The CITRIS principal investigator and engineering professor’s research harnesses mathematics to examine the distributed systems—air traffic control, highways, city streets, and more—that power our daily lives.
“My entire career and history as a faculty member has been one of deep collaboration and connection to CITRIS,” said Alexandre Bayen, a UC Berkeley professor of engineering and a principal investigator (PI) at the Center for Information Technology Research in the Interest of Society and the Banatao Institute (CITRIS). “From moving into Sutardja Dai Hall when it opened in 2009, to supporting the launch of interdisciplinary research projects, CITRIS has propelled my academic career.”
Bayen’s research employs mathematics to model distributed parameter systems. Applications from his research and teaching in the College of Engineering include transportation networks—such as air traffic control and highway systems—and distribution systems, such as those used for water. Bayen studied mathematics as an undergraduate student at Ecole Polytechnique in France. He then came to the US to study aeronautics and astronautics at Stanford University, where he earned his doctorate in 2004 before joining the faculty at UC Berkeley in 2005. He’s currently the director of Institute of Transportation Studies and a faculty scientist at the Lawrence Berkeley National Laboratory.
The research conducted at Bayen’s Mobile Sensing Lab has frequently intersected with CITRIS programs and research thrusts, resulting in several collaborations. One such project was the Floating Sensor Network. Begun in 2011, this project launched a network of mobile sensors to offer real-time, high-resolution data in hard-to-map waterways.
One region of focus for the Floating Sensor Network was the Sacramento-San Joaquin River Delta, which provides drinking water to millions of Californians and is the largest freshwater tidal estuary in the western US. Introducing sensors to the state’s complex and hard-to-track waterways provided researchers with information about pollutants, salmon migration, and how freshwater and salt mix in the delta’s ecosystem. The resulting data from the sensors’ deployment helped create what Bayen calls “water maps” that can help guide further research, the use of government funds for environmental management, and public policy decisions.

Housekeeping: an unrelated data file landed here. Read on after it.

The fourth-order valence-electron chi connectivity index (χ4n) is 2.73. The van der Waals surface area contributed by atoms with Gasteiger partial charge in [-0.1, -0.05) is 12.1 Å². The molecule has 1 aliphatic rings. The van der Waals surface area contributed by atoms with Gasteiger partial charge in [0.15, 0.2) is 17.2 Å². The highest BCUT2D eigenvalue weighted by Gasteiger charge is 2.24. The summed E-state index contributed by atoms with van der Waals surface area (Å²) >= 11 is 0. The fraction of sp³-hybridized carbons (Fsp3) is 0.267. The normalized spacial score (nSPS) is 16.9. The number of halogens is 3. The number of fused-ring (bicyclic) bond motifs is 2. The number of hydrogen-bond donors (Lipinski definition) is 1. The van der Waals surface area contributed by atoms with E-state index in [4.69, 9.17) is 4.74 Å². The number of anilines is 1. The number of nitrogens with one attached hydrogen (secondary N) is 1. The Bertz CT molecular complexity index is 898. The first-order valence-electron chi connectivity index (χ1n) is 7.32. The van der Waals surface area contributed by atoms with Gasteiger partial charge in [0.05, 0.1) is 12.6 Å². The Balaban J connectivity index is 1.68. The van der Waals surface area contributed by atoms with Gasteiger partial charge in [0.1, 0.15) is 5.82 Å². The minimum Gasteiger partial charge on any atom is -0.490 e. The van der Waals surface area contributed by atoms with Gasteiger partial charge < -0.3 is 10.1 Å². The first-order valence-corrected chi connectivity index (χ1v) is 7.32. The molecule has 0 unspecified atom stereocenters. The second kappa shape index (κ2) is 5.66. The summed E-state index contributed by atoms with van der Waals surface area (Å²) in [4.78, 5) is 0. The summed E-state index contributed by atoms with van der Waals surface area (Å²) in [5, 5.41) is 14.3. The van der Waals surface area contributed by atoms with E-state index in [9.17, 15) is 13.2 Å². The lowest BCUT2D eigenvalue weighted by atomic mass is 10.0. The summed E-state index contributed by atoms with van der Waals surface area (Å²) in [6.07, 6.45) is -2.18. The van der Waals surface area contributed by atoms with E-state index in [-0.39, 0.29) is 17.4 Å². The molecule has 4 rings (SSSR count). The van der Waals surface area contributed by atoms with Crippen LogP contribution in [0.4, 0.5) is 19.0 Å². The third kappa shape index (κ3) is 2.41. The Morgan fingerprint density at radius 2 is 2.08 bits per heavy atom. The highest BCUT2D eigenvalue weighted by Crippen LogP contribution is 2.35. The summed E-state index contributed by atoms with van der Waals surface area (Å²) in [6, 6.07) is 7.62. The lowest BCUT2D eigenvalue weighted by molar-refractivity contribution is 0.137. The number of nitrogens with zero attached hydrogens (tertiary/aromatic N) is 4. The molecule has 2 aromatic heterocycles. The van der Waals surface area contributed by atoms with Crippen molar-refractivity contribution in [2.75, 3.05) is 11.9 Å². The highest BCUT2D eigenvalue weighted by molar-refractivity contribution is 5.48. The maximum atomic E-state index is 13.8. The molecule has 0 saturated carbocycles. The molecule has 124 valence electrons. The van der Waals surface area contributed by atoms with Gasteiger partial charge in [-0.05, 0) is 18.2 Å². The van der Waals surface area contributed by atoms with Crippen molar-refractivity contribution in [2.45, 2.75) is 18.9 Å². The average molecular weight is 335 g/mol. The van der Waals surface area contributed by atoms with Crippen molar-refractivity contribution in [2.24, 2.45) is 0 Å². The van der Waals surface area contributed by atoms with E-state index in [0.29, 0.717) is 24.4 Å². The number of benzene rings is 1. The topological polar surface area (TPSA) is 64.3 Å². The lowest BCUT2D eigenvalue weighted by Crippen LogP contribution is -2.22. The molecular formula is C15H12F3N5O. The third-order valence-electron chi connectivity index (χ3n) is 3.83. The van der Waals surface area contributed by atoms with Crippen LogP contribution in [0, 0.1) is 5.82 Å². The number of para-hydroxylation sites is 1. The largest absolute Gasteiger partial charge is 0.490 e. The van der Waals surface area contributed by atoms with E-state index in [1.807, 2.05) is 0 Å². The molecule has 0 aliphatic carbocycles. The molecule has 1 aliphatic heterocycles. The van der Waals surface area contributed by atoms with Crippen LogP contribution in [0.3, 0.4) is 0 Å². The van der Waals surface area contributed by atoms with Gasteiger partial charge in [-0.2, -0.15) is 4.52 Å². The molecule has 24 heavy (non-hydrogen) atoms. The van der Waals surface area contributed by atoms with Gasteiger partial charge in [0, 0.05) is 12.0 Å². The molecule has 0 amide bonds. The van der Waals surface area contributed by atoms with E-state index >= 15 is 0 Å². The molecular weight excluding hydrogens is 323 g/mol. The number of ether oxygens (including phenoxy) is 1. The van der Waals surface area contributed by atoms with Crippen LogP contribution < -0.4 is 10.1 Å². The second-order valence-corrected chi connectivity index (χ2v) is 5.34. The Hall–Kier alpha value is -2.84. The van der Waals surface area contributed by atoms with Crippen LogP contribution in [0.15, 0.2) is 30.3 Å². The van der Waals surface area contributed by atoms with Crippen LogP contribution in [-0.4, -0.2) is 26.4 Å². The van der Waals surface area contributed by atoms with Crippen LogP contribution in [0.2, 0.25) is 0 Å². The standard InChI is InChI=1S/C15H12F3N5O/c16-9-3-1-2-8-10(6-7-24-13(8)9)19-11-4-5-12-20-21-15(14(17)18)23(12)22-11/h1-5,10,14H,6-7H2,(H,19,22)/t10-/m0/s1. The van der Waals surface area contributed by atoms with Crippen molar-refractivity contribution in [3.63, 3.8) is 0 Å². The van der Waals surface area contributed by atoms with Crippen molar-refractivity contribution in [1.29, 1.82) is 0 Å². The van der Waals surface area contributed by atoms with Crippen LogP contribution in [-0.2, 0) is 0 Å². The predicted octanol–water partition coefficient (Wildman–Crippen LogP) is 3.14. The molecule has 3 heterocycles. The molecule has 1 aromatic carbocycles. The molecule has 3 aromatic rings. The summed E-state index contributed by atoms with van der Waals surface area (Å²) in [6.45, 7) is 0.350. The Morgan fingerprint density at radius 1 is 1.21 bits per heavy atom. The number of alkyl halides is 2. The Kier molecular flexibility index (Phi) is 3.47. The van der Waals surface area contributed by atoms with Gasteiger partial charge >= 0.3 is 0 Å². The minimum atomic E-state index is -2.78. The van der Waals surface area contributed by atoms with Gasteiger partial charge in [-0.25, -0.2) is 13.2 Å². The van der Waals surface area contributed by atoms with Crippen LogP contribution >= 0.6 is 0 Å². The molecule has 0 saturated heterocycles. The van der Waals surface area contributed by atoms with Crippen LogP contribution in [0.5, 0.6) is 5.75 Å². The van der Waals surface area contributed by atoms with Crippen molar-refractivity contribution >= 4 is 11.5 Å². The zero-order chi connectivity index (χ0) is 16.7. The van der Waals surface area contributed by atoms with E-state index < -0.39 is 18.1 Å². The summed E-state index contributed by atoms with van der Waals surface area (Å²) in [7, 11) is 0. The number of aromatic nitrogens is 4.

Bayen also contributed to the research and mentorship of another CITRIS seed-funded project, SafelyYou, a system of AI-enabled cameras that detects falls in real-time to support older patients with dementia and their caregivers. This system alerts caretakers and allows them to review when and how falls take place to identify patterns and prevent future falls. Non-fall video is automatically deleted within 60 seconds and no audio is recorded. SafelyYou also provides consulting on how to prevent falls, based on data from the videos.
SafelyYou was created by UC Berkeley graduate student George Netscher who was co-advised by Bayen and Berkeley professor Trevor Darrell. “Alex’s support was instrumental in creating SafelyYou and successfully launching the company,” said Netscher. With the support of CITRIS seed funding in 2015, SafelyYou tested its technology, developed a proof-of-concept, and created a business plan. David Lindeman, director of CITRIS Health, advised and mentored Netscher and helped make connections to potential customers. SafelyYou is now headquartered in San Francisco and provides its fall detection systems in communities across the US and Canada.
More recently, Bayen has been working on the Congestion Impacts Reduction via CAV-in-the-loop Lagrangian Energy Smoothing (CIRCLES) project. Bayen and the team of CIRCLES researchers are hoping to reduce instabilities in traffic flow, a phenomenon known as “phantom jams”—traffic slow-downs with no apparent cause that are the result of human behavior. These phantom jams cause congestion and waste energy. Prior research on closed-course testing has shown that phantom jams can be reduced using autonomous vehicle technologies and specially-designed algorithms. The CIRCLES project is working to apply this technology to real-world highways and city streets, where reducing these negative traffic effects could save energy and help make traffic more efficient.
Since CITRIS itself is a distributed system, Bayen is well suited to recognize when it is running smoothly and has helped to overcome bottlenecks in his long partnership with the organization. Bayen credits what he calls CITRIS’s visionary leadership of the past and present—Ruzena Bajcsy, S. Shankar Sastry, Paul Wright, and now Costas Spanos—with promoting innovation and collaboration among the institute’s PIs, researchers, students, and staff.
“UC Berkeley needs leaders with vision; it’s essential to our research, teaching, and learning,” Bayen said. “So a strong CITRIS director is someone with vision, and these directors have all been fantastic visionaries who have supported faculty and student research that pushes technological boundaries. That’s how we keep innovation alive.”